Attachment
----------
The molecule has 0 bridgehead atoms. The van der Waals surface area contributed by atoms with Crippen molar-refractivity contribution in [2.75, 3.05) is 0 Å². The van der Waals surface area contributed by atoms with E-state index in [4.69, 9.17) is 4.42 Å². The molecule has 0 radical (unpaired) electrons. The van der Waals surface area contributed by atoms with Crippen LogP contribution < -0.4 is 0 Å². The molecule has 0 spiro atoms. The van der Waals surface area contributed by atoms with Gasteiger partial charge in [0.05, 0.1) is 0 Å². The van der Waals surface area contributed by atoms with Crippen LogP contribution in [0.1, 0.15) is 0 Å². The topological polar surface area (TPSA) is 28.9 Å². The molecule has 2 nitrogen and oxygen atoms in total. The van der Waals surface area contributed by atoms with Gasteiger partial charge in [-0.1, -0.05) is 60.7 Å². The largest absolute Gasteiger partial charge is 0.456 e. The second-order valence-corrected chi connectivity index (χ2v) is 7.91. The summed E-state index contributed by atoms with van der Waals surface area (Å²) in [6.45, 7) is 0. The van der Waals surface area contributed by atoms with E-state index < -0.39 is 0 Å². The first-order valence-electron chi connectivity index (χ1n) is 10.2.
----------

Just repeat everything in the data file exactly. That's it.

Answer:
The molecule has 0 bridgehead atoms. The van der Waals surface area contributed by atoms with Crippen molar-refractivity contribution in [2.75, 3.05) is 0 Å². The van der Waals surface area contributed by atoms with E-state index in [4.69, 9.17) is 4.42 Å². The molecule has 0 radical (unpaired) electrons. The van der Waals surface area contributed by atoms with Crippen LogP contribution < -0.4 is 0 Å². The molecule has 0 spiro atoms. The van der Waals surface area contributed by atoms with Gasteiger partial charge in [0.05, 0.1) is 0 Å². The van der Waals surface area contributed by atoms with Crippen LogP contribution in [0.1, 0.15) is 0 Å². The topological polar surface area (TPSA) is 28.9 Å². The molecule has 2 nitrogen and oxygen atoms in total. The van der Waals surface area contributed by atoms with Gasteiger partial charge in [-0.1, -0.05) is 60.7 Å². The largest absolute Gasteiger partial charge is 0.456 e. The second-order valence-corrected chi connectivity index (χ2v) is 7.91. The summed E-state index contributed by atoms with van der Waals surface area (Å²) in [6.45, 7) is 0. The van der Waals surface area contributed by atoms with E-state index < -0.39 is 0 Å². The first-order valence-electron chi connectivity index (χ1n) is 10.2.